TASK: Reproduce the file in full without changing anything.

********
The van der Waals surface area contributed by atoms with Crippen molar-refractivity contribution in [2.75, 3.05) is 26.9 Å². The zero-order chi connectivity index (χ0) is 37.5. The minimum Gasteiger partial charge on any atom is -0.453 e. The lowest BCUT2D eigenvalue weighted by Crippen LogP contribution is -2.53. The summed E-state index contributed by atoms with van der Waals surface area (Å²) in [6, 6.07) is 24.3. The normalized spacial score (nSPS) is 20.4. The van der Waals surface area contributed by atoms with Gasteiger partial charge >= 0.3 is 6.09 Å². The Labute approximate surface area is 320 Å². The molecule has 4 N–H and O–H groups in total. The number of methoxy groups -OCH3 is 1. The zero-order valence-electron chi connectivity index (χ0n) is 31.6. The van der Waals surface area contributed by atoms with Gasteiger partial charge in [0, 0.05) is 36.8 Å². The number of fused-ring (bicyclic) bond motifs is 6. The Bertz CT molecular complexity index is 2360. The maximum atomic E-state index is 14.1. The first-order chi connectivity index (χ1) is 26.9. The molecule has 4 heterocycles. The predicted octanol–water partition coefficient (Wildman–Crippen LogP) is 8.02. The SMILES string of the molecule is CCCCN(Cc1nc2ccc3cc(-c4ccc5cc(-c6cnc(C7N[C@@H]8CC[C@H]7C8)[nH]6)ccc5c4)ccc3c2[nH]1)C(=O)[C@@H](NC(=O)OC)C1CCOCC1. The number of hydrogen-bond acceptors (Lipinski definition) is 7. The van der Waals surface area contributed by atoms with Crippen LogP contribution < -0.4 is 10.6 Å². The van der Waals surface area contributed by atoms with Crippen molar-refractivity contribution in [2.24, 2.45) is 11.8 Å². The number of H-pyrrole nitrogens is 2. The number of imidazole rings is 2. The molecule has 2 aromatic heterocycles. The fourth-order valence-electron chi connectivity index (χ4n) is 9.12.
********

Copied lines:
The van der Waals surface area contributed by atoms with Crippen molar-refractivity contribution in [2.75, 3.05) is 26.9 Å². The zero-order chi connectivity index (χ0) is 37.5. The minimum Gasteiger partial charge on any atom is -0.453 e. The lowest BCUT2D eigenvalue weighted by Crippen LogP contribution is -2.53. The summed E-state index contributed by atoms with van der Waals surface area (Å²) in [6, 6.07) is 24.3. The normalized spacial score (nSPS) is 20.4. The van der Waals surface area contributed by atoms with Gasteiger partial charge >= 0.3 is 6.09 Å². The Labute approximate surface area is 320 Å². The molecule has 4 N–H and O–H groups in total. The number of methoxy groups -OCH3 is 1. The zero-order valence-electron chi connectivity index (χ0n) is 31.6. The van der Waals surface area contributed by atoms with Gasteiger partial charge in [0, 0.05) is 36.8 Å². The number of fused-ring (bicyclic) bond motifs is 6. The Bertz CT molecular complexity index is 2360. The maximum atomic E-state index is 14.1. The first-order chi connectivity index (χ1) is 26.9. The molecule has 4 heterocycles. The predicted octanol–water partition coefficient (Wildman–Crippen LogP) is 8.02. The SMILES string of the molecule is CCCCN(Cc1nc2ccc3cc(-c4ccc5cc(-c6cnc(C7N[C@@H]8CC[C@H]7C8)[nH]6)ccc5c4)ccc3c2[nH]1)C(=O)[C@@H](NC(=O)OC)C1CCOCC1. The number of hydrogen-bond acceptors (Lipinski definition) is 7. The van der Waals surface area contributed by atoms with Crippen LogP contribution < -0.4 is 10.6 Å². The van der Waals surface area contributed by atoms with Crippen molar-refractivity contribution in [2.24, 2.45) is 11.8 Å². The number of H-pyrrole nitrogens is 2. The number of imidazole rings is 2. The molecule has 2 aromatic heterocycles. The fourth-order valence-electron chi connectivity index (χ4n) is 9.12.